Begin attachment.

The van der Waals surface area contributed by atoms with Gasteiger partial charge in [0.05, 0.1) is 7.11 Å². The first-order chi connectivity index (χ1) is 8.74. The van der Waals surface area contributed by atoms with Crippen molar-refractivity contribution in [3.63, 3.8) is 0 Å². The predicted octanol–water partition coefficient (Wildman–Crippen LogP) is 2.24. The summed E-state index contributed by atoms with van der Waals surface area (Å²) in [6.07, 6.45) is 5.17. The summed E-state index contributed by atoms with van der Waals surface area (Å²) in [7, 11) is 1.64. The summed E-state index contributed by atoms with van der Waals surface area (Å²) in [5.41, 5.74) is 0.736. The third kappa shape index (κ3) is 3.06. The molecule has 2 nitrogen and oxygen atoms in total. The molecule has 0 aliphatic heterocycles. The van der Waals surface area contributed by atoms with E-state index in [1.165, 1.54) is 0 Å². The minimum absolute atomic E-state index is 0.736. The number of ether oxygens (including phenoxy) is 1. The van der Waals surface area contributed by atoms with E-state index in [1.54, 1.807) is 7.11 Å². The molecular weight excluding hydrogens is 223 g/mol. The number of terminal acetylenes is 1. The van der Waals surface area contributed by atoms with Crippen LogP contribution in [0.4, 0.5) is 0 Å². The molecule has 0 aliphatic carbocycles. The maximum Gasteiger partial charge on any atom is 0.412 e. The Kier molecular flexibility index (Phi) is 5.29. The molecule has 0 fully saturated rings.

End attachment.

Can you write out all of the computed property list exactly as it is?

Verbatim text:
The van der Waals surface area contributed by atoms with Gasteiger partial charge in [0.05, 0.1) is 7.11 Å². The first-order chi connectivity index (χ1) is 8.74. The van der Waals surface area contributed by atoms with Crippen molar-refractivity contribution in [3.63, 3.8) is 0 Å². The predicted octanol–water partition coefficient (Wildman–Crippen LogP) is 2.24. The summed E-state index contributed by atoms with van der Waals surface area (Å²) in [6.07, 6.45) is 5.17. The summed E-state index contributed by atoms with van der Waals surface area (Å²) in [7, 11) is 1.64. The summed E-state index contributed by atoms with van der Waals surface area (Å²) in [5.41, 5.74) is 0.736. The third kappa shape index (κ3) is 3.06. The molecule has 2 nitrogen and oxygen atoms in total. The molecule has 0 aliphatic heterocycles. The van der Waals surface area contributed by atoms with E-state index in [1.165, 1.54) is 0 Å². The minimum absolute atomic E-state index is 0.736. The number of ether oxygens (including phenoxy) is 1. The van der Waals surface area contributed by atoms with E-state index in [1.54, 1.807) is 7.11 Å². The molecular weight excluding hydrogens is 223 g/mol. The number of terminal acetylenes is 1. The van der Waals surface area contributed by atoms with Crippen LogP contribution in [0.4, 0.5) is 0 Å². The molecule has 0 aliphatic carbocycles. The maximum Gasteiger partial charge on any atom is 0.412 e. The Kier molecular flexibility index (Phi) is 5.29. The molecule has 0 fully saturated rings.